And because we focus on mid-levels all the way up to the C-level talent, there’s also that professional acumen. And again, with the cannabis industry, that’s a professional acumen, but it’s also being able to break bread with people and understand that the cannabis culture is one that isn’t quick to trust. They want to make sure that you’re a genuine person, that you are who you say you are, that you’re not somebody coming into the industry right at this moment, hoping to make big bucks, right? Because many people haven’t made a ton of money in the industry. They’ve been doing it to help people. So those are some of the primary things we look for.
TG Branfalt: From which sector are you seeing the most demand? Is it sales? Is it finance? Who’s looking for what sort of the most right now?
Liz Gehl: Sales is definitely the area where we see the most growth and the most business and the most revenue generated. Right? I mean, if you have talented sales people, then obviously revenue and market share is going to increase. So many cannabis companies are not branded extremely well, so those relationships are still incredibly important, even though we’re recreational now. Those individuals that have relationships at dispensaries, or if they don’t, they know how to creatively go after them. Or looking into the CBD area, candidates who have called on health and wellness or C-stores, convenience stores. Those type of things are really attractive a lot of times in the cannabis space because of the distribution and logistics and so forth.
So sales is really kind of the hot area for our particular recruitment firm, and from the other side, the thing that’s really interesting, too, which I see as a great thing is I’ve talked a lot in other areas about the fact that the cannabis industry needs better branding. Very few times do we have a screaming product with screaming branding. We usually have one or the other. Or they’ll throw a celebrity on their licensing agreement, and that’s supposed to work magic. And sometimes it does. Right? But marketing is an area where, in my opinion, the cannabis industry really, really has a lot of room to grow, and so where I get excited is I can’t tell you the number of incredibly talented marketing people we have coming out of adult bev, pharma, tobacco, health care, that are just chomping at the bit to get into the cannabis industry.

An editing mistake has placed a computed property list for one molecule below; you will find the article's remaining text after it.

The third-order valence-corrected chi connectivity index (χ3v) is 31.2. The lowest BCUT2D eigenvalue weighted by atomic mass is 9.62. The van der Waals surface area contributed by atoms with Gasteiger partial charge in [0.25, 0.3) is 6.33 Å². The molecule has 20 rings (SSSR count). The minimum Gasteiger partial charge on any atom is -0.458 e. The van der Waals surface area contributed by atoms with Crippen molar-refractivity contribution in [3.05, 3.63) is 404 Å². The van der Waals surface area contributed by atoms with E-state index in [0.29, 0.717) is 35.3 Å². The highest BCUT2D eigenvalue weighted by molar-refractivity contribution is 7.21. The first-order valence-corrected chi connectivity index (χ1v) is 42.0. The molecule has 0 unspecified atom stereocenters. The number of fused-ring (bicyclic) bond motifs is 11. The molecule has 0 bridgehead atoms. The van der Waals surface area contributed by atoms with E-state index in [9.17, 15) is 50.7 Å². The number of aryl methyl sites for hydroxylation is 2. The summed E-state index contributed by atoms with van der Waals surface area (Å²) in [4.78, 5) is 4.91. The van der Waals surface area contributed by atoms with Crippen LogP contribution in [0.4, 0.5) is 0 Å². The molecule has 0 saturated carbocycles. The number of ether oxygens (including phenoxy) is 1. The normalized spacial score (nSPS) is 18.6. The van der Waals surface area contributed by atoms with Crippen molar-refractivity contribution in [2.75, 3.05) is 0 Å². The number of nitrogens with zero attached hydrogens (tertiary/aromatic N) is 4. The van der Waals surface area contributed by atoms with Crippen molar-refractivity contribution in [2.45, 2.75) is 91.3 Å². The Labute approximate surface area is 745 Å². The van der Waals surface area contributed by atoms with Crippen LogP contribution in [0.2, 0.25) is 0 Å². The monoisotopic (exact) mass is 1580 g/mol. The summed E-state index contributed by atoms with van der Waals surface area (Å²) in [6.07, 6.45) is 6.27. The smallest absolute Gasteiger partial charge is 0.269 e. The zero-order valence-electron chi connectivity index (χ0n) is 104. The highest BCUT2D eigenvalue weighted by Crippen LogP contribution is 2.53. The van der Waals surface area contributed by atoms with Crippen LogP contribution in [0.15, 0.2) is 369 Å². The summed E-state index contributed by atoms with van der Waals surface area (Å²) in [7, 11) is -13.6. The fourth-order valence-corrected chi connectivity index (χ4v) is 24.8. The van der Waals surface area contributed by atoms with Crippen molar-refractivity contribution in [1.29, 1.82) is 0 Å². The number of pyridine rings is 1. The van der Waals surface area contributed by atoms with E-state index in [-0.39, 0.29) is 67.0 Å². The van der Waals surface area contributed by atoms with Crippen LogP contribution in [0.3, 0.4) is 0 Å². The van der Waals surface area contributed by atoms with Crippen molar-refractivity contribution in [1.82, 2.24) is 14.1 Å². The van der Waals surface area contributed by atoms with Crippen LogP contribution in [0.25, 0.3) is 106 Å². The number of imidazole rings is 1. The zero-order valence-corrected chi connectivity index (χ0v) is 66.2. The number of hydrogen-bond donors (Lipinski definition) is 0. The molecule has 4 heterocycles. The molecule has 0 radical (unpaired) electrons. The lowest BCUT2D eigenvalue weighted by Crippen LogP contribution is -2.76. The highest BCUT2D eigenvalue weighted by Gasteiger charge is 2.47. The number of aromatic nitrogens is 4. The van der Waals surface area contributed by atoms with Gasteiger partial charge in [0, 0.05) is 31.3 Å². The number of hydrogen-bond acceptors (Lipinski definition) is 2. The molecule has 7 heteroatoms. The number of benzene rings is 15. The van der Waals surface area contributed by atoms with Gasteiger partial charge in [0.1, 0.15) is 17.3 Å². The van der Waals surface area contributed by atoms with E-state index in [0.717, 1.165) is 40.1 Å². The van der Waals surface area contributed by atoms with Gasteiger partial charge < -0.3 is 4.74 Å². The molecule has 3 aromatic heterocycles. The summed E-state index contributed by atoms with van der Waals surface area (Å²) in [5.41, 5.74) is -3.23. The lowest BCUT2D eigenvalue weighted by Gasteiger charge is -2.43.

And I think that’s fantastic because the cannabis industry is right on that trajectory of being ready and having the revenue to be able to do so. But I think it’s just a natural progression, right? Sales is what companies typically want to start with, and then go into marketing. My personal opinion, you need both. It’s hard to have good sales if your marketing isn’t great, but understanding that they need to build revenue and helping support clients and finding those candidates who have either backgrounds in cannabis already and have the relationships or are coming from another industry and are bringing in a skillset that’s going to be very fruitful for this particular client.
TG Branfalt: You mention how important sales and marketing are. Is there any sector that’s particularly overlooked when people start building their teams?
Liz Gehl: I think, you know, I’m not saying anything new here, but compliance. Compliance across the board is obviously incredibly important, but it’s not just in the manufacturing and the distribution. It also needs to carry over into the human resources side. Most of these companies are too small and don’t need a full-time human resources person. I see that, right? If you have under 15 employees, it really doesn’t make sense to have somebody full-time on payroll for HR. But having a compliance person who has that kind of lens, who’s looking at compliance across the entire organization, including human resources and hiring practices, and how you treat your employees, I think is overlooked, and I advise my clients many, many times. We help with hiring, and that sort of thing, but in terms of employment law, there needs to be a lot more attention paid to that, in my opinion.